What are the best knowledge-sharing practices for organisations?

Team Guild
Dec 11, 2018 · 5 min read

Subject-specific skills are gold dust in any working environment. Skills are perhaps the most obvious kind of knowledge which could be shared between members of an organisation or group.

However, knowledge is a pretty intangible concept which can stretch to facts, general information, customer or client insight, and behavioural guidance (such as how to present to clients, or persuade your boss to give you a pay hike).

Naturally, some types of knowledge are more useful than others in the workplace. Deep knowledge about the specific processes required to complete work is possibly the most valuable kind.

An obvious example of knowledge-sharing would occur upon the arrival of a new member to any working group. More experienced members often need to share their experiences and help the new person to learn the required skills as quickly as possible. This is commendable practice, but can be a timesink for mentors.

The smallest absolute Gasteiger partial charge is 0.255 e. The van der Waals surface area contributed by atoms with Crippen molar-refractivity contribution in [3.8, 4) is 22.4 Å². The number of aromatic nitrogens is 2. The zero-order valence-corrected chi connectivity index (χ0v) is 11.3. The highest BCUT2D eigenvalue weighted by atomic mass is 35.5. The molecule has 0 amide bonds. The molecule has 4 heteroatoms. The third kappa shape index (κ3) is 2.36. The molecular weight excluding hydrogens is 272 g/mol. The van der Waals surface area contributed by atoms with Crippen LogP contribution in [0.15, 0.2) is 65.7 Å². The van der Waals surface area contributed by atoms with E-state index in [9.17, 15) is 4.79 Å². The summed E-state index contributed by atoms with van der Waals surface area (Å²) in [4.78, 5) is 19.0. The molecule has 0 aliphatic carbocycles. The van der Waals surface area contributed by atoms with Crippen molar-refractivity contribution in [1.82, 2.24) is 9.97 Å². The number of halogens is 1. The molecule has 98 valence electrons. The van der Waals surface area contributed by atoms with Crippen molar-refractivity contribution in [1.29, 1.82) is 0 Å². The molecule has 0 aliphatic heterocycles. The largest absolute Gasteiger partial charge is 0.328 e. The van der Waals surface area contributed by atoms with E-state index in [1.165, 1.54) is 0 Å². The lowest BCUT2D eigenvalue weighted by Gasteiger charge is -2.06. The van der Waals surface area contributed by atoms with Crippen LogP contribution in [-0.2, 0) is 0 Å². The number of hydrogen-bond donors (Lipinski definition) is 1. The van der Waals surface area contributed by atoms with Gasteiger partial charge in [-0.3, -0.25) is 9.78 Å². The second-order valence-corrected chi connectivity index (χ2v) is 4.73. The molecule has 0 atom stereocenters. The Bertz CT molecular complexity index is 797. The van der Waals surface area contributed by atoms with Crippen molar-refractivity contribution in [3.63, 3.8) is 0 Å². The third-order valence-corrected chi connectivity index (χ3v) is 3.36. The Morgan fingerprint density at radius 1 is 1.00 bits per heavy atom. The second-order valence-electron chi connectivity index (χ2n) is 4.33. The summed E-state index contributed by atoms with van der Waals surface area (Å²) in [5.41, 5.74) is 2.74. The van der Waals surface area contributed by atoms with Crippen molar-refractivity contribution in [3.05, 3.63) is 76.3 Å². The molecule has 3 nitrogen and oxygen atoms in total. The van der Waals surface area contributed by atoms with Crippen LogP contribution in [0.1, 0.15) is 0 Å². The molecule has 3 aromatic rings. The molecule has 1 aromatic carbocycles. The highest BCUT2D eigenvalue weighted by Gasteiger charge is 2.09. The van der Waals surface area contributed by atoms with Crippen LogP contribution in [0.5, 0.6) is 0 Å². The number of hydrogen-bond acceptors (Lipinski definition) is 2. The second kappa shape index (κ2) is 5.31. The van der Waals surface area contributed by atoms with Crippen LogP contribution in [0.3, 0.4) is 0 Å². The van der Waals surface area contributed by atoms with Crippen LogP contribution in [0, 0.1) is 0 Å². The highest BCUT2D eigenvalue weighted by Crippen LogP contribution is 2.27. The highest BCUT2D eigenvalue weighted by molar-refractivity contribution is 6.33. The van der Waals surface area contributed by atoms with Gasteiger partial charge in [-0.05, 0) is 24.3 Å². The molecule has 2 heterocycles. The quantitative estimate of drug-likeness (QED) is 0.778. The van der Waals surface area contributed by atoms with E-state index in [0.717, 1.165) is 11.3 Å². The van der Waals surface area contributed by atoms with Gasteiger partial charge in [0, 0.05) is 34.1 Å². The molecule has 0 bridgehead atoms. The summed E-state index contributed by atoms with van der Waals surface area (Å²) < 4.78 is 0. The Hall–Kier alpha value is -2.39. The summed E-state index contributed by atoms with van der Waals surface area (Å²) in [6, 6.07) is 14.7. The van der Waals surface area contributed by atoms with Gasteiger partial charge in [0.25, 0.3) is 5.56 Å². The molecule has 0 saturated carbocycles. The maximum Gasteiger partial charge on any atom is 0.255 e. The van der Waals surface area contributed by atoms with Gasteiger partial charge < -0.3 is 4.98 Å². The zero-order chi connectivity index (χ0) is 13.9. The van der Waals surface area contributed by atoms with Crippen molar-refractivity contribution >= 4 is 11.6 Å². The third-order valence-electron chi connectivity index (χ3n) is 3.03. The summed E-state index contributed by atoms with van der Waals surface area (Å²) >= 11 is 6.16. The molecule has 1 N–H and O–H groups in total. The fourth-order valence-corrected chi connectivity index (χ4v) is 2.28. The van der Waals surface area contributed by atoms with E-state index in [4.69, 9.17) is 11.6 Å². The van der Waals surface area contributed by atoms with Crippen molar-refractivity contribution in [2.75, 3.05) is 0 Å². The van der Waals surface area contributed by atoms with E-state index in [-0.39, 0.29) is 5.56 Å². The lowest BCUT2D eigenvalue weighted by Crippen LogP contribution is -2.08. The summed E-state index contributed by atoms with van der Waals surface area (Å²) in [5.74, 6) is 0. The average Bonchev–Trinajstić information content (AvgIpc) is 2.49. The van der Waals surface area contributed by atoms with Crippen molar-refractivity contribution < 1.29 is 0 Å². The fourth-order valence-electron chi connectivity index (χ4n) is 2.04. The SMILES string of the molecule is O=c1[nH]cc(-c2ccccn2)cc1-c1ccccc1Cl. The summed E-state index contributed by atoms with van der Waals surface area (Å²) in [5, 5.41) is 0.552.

As a recipient of knowledge, it is important to have a filter. You need to be able to override irrelevant information and retain only what you need to be able to successfully implement this knowledge.

We live in a noisy world. According to journalist David Derbyshire, each person absorbs an average of 174 newspapers’ worth of knowledge every single day. This information overload highlights the need for effective knowledge-sharing practices in any organisation.

How can you actively encourage knowledge-sharing?

Dana Youngren introduces us to knowledge-hoarding, which occurs when a member of a team holds the necessary knowledge for others to be able to complete their tasks efficiently, but intentionally withholds it.

Whether done out of shyness or spitefulness, the knowledge-hoarder makes it increasingly difficult for sharing to occur. This can actually be quite a regular occurrence, so it is important to identify ways in which knowledge-sharing can be encouraged.

Whether it be cushioned seats or an office fridge, these are crumbs of comfort which can make people feel more like talking. Instead of a cramped space, open and inviting spaces will help group members to interact with each other.

With any luck, bits and pieces of knowledge would be dropped into conversation, and people might come away from their coffee machine chat having learned some useful information which will allow them to approach their work in a more efficient way.